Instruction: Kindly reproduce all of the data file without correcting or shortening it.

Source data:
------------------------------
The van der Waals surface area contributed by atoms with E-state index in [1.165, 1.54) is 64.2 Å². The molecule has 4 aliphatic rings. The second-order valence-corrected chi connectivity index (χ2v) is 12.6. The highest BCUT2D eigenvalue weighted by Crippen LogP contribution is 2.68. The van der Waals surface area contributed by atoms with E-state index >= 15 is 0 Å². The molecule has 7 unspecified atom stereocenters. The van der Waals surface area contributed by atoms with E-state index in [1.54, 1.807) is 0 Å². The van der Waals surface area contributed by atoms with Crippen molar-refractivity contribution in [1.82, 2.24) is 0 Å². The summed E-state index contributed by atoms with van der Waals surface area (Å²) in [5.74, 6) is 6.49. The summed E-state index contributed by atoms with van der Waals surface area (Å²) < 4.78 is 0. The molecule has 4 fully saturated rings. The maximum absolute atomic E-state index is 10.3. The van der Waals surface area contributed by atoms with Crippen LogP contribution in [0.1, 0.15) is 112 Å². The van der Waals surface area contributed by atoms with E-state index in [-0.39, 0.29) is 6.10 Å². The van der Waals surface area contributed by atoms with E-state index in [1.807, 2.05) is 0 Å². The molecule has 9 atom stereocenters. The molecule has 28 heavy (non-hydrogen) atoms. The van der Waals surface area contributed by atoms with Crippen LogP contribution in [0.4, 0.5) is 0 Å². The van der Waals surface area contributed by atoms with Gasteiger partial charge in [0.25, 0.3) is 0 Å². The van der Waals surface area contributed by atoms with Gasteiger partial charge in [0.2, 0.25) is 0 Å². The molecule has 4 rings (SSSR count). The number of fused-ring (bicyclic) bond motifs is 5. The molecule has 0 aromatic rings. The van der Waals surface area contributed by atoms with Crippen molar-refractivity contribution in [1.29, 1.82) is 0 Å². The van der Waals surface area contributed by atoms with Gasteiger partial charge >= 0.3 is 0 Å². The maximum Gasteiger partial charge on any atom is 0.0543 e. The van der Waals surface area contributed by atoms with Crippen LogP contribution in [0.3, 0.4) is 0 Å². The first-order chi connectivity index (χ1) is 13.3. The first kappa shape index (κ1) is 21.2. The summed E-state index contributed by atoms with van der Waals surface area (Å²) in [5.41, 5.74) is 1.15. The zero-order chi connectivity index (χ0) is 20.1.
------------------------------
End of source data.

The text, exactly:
The van der Waals surface area contributed by atoms with E-state index in [1.165, 1.54) is 64.2 Å². The molecule has 4 aliphatic rings. The second-order valence-corrected chi connectivity index (χ2v) is 12.6. The highest BCUT2D eigenvalue weighted by Crippen LogP contribution is 2.68. The van der Waals surface area contributed by atoms with E-state index >= 15 is 0 Å². The molecule has 7 unspecified atom stereocenters. The van der Waals surface area contributed by atoms with E-state index in [1.54, 1.807) is 0 Å². The van der Waals surface area contributed by atoms with Crippen molar-refractivity contribution in [1.82, 2.24) is 0 Å². The summed E-state index contributed by atoms with van der Waals surface area (Å²) in [5.74, 6) is 6.49. The summed E-state index contributed by atoms with van der Waals surface area (Å²) < 4.78 is 0. The molecule has 4 fully saturated rings. The maximum absolute atomic E-state index is 10.3. The van der Waals surface area contributed by atoms with Crippen LogP contribution in [0.1, 0.15) is 112 Å². The van der Waals surface area contributed by atoms with E-state index in [-0.39, 0.29) is 6.10 Å². The van der Waals surface area contributed by atoms with E-state index in [1.807, 2.05) is 0 Å². The molecule has 9 atom stereocenters. The molecule has 28 heavy (non-hydrogen) atoms. The van der Waals surface area contributed by atoms with Crippen LogP contribution in [0.4, 0.5) is 0 Å². The van der Waals surface area contributed by atoms with Gasteiger partial charge in [0.25, 0.3) is 0 Å². The van der Waals surface area contributed by atoms with Gasteiger partial charge in [0.2, 0.25) is 0 Å². The molecule has 4 rings (SSSR count). The number of fused-ring (bicyclic) bond motifs is 5. The molecule has 0 aromatic rings. The van der Waals surface area contributed by atoms with Crippen molar-refractivity contribution in [1.29, 1.82) is 0 Å². The van der Waals surface area contributed by atoms with Gasteiger partial charge >= 0.3 is 0 Å². The maximum Gasteiger partial charge on any atom is 0.0543 e. The van der Waals surface area contributed by atoms with Crippen LogP contribution in [0.3, 0.4) is 0 Å². The first-order chi connectivity index (χ1) is 13.3. The first kappa shape index (κ1) is 21.2. The summed E-state index contributed by atoms with van der Waals surface area (Å²) in [5.41, 5.74) is 1.15. The zero-order chi connectivity index (χ0) is 20.1.